Job a pain in the neck? Maybe you need an ergonomic intervention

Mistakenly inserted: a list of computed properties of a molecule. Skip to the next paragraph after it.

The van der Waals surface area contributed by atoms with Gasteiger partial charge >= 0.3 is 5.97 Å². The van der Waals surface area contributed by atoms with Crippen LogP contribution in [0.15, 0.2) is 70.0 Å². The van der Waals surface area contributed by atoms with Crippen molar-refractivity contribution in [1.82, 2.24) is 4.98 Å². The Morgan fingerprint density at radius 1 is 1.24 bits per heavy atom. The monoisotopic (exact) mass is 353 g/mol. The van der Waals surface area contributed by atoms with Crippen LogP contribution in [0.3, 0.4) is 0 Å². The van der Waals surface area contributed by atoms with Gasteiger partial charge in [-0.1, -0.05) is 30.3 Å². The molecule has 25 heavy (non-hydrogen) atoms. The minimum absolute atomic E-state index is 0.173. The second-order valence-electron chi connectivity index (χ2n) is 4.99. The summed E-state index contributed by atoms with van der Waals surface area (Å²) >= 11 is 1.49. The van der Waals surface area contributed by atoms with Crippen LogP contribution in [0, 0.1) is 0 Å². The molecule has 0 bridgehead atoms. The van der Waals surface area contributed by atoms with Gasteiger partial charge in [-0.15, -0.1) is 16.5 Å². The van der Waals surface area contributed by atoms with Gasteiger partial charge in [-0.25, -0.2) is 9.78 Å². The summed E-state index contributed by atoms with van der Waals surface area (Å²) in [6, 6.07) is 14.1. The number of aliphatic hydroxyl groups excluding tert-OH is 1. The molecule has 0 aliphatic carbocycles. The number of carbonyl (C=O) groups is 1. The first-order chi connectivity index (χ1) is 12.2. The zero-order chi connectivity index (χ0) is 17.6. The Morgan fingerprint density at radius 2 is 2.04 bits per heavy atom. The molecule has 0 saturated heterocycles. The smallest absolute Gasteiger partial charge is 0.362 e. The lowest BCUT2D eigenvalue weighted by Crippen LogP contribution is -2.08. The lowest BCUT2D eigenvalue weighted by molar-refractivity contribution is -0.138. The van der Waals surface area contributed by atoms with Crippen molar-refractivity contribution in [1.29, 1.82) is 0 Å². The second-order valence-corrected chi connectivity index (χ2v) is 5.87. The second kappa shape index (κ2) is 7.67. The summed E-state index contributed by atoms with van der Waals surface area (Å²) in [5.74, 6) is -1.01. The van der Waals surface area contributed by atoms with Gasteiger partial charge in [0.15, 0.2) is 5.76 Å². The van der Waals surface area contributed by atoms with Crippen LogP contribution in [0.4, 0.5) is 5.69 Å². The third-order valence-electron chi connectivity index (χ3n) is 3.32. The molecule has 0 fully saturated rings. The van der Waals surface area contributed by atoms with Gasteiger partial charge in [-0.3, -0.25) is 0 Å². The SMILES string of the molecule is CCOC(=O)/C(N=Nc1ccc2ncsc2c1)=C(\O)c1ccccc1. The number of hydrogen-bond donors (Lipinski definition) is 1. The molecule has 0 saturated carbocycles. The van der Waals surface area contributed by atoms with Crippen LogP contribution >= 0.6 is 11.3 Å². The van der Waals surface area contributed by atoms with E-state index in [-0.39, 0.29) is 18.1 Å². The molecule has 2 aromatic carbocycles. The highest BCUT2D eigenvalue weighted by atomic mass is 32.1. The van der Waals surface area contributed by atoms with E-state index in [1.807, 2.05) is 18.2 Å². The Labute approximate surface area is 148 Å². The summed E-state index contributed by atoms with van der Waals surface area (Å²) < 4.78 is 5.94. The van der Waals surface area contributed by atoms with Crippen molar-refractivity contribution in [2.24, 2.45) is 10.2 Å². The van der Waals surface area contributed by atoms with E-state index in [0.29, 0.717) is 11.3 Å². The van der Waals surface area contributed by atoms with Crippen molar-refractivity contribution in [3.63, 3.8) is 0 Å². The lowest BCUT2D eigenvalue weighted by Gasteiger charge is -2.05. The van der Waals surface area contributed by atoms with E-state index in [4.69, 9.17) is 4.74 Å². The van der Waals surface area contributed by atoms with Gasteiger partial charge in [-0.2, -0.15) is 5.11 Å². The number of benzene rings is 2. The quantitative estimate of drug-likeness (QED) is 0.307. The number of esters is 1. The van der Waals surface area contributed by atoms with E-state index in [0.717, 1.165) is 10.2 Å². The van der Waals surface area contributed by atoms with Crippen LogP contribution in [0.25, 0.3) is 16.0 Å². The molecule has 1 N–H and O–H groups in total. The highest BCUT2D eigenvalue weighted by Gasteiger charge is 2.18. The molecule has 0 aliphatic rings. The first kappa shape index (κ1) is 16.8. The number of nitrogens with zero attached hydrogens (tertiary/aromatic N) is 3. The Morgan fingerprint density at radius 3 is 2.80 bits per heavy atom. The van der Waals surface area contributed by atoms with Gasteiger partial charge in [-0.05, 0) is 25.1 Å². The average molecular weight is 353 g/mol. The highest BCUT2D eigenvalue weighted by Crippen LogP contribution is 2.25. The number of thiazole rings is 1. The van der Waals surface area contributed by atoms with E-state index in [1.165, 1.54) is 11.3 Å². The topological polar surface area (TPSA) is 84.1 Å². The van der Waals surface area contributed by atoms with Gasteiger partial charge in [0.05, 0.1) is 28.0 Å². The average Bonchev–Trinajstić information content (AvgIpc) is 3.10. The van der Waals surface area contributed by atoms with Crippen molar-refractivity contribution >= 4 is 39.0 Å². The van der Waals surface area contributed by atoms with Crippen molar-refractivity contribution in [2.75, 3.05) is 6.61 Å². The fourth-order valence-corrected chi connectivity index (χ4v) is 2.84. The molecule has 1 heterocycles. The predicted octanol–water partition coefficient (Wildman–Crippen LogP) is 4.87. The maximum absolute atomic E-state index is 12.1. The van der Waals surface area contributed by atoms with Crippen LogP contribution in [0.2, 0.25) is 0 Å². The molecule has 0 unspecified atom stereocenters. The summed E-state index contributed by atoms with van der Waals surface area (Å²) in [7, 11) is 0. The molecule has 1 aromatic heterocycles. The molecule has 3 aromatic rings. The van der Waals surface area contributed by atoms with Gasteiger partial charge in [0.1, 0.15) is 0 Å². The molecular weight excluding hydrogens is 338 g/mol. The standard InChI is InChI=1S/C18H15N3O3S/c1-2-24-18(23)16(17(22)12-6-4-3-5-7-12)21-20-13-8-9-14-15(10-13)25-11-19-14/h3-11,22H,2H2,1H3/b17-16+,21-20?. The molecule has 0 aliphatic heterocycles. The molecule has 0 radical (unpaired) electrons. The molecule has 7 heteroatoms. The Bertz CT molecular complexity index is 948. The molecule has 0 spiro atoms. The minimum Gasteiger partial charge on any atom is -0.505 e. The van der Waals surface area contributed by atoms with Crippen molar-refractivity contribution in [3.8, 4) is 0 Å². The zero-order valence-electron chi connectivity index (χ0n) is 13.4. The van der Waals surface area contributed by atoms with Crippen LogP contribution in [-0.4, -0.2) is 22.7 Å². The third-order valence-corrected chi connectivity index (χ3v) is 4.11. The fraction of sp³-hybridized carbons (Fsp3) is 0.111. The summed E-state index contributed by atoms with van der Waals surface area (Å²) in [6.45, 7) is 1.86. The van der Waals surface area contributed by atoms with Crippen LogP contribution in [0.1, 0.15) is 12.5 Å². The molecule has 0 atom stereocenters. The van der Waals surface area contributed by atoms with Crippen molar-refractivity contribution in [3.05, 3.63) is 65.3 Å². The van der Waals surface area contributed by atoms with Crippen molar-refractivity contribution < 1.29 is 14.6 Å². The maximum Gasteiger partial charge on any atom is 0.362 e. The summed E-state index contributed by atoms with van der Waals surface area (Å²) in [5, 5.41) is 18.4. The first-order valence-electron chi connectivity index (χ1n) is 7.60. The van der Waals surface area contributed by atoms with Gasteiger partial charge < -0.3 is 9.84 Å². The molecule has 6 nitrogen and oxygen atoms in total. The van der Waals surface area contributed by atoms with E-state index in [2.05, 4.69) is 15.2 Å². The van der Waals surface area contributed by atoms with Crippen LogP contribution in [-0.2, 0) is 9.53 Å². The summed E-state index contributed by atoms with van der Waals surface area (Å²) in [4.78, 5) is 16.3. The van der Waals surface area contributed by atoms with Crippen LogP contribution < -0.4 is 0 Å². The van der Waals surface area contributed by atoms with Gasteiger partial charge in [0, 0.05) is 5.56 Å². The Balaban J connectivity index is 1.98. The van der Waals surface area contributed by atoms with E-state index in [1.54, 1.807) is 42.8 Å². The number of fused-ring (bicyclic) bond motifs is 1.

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Just buying ergonomic desks and chairs isn’t enough to quell pain caused by poor posture at work reports a new study in this month’s Journal of Occupational and Environmental Medicine. Such equipment is useless, say the authors, unless a professional ergonomist sets it up and adjusts it. Researchers came to this conclusion by taking a group of workers and dividing them in two. They gave one group a new set of ergonomic office furniture, with instructions on how to set it up. The second group got the same furniture and instructions, but they also had a professional ergonomist on hand to help them make the most of their new stuff. As the researchers continued to track the workers’ physical complaints and productivity, they found that the physical perks—reduced muscle pain and eyestrain—of the ergo office furniture were experienced only by those workers who’d had the benefit of professional guidance in creating their new work spaces. The group with the ergo coach was also more productive than their slouching, straining coworkers. “Just providing new office furniture and written instructions is not enough,” says Jasminka Laestadius, MD, PhD, one of the study’s authors. “Good office equipment is a poor substitute for good working positions.”